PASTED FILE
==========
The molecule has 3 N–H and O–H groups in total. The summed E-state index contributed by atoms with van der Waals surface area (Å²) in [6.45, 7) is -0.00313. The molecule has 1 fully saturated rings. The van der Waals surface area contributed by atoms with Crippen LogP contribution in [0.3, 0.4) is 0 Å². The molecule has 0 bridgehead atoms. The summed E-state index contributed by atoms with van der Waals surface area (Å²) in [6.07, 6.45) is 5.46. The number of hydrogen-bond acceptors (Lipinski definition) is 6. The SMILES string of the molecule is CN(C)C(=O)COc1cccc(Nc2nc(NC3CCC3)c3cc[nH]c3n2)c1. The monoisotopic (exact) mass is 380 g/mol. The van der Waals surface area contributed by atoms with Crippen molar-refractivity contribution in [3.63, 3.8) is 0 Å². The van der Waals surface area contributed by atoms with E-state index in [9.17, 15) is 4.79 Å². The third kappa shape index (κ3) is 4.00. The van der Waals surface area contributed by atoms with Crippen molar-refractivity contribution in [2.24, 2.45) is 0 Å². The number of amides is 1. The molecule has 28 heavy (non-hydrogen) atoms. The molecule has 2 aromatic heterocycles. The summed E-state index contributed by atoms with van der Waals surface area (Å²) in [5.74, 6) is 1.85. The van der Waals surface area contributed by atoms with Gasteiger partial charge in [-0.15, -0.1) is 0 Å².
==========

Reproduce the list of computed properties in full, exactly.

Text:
The molecule has 3 N–H and O–H groups in total. The summed E-state index contributed by atoms with van der Waals surface area (Å²) in [6.45, 7) is -0.00313. The molecule has 1 fully saturated rings. The van der Waals surface area contributed by atoms with Crippen LogP contribution in [0.3, 0.4) is 0 Å². The molecule has 0 bridgehead atoms. The summed E-state index contributed by atoms with van der Waals surface area (Å²) in [6.07, 6.45) is 5.46. The number of hydrogen-bond acceptors (Lipinski definition) is 6. The SMILES string of the molecule is CN(C)C(=O)COc1cccc(Nc2nc(NC3CCC3)c3cc[nH]c3n2)c1. The monoisotopic (exact) mass is 380 g/mol. The van der Waals surface area contributed by atoms with Crippen molar-refractivity contribution in [3.63, 3.8) is 0 Å². The van der Waals surface area contributed by atoms with E-state index in [9.17, 15) is 4.79 Å². The third kappa shape index (κ3) is 4.00. The van der Waals surface area contributed by atoms with Crippen molar-refractivity contribution in [2.24, 2.45) is 0 Å². The number of amides is 1. The molecule has 28 heavy (non-hydrogen) atoms. The molecule has 2 aromatic heterocycles. The summed E-state index contributed by atoms with van der Waals surface area (Å²) in [5.74, 6) is 1.85. The van der Waals surface area contributed by atoms with Gasteiger partial charge in [-0.15, -0.1) is 0 Å².